I Am Really A Princess is written by Carol Diggory Shields and illustrated by Paul Meisel and was published in 1993. The story is told as if the main character is a princess and her “real parents”, the King and Queen, would be very upset by the way she was being treated. Having to do chores, doing homework for school, no friends over on the weekdays, and watching over her little sister are just not acceptable for a princess. The book is set in the girl’s home but imagined as a castle with everything a princess could ever need.

This book’s illustrations are especially busy and fill up most of every page. The business and colorful aspects remind me much of what it is like inside of a child’s mind when they are at the peak of their imagination. Throughout the whole story ordinary places in her home become part of a kingdom that is special just for her. This is especially relevant in her bedroom, which I think makes sense because this is where a child’s mind runs most wild and free in the adolescent years. Something that I noted was that the toys laying around her room at the end of the book are the same characters that were imagined earlier in the story like the horse and snake.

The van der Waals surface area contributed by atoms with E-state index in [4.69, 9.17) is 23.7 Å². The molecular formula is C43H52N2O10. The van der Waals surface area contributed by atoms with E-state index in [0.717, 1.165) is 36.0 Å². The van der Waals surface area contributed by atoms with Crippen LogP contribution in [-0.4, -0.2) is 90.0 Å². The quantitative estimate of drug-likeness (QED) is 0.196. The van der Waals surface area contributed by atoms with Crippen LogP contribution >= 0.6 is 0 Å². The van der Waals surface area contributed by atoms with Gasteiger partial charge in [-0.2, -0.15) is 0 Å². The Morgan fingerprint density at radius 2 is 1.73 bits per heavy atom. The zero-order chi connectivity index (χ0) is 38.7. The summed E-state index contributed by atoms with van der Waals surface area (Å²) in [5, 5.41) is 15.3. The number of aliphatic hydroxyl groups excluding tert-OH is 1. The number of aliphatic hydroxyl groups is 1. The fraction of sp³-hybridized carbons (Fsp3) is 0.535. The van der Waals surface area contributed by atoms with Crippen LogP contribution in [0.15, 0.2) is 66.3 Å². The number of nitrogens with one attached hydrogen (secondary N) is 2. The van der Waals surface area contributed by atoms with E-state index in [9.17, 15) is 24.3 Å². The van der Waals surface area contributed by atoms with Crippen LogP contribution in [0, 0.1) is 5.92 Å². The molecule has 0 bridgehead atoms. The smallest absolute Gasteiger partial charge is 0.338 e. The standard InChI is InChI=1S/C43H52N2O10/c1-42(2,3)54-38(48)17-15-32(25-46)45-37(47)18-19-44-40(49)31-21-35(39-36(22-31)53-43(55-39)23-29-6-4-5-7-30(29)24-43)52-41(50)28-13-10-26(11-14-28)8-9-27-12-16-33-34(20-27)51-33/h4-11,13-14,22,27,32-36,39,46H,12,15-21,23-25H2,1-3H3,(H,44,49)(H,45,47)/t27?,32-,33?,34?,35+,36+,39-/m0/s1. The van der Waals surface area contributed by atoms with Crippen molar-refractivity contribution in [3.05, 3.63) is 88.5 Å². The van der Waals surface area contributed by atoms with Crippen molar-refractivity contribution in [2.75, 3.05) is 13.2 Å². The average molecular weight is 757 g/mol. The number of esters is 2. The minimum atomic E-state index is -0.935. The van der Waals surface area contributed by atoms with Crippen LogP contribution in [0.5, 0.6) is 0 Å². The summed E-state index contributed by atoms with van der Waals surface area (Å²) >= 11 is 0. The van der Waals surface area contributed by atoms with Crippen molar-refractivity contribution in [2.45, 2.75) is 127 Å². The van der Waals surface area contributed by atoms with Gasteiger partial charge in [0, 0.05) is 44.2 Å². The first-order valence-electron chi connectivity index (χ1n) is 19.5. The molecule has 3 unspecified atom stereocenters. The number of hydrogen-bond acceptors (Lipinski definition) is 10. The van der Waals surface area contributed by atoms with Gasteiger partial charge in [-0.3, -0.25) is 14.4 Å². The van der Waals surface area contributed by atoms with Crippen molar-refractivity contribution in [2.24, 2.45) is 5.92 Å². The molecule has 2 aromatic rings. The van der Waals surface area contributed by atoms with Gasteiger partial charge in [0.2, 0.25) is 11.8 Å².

I think the main character is portrayed as very self-centered like any young girl her age usually is. She says if she were a princess she would be an only child and have everything she could ever want or need. Though, at the end of the story everything winds back to reality and she enjoys the little things her parents do for her like tuck her in and tickler her. In a way the story has a Home-Away-Home structure to it.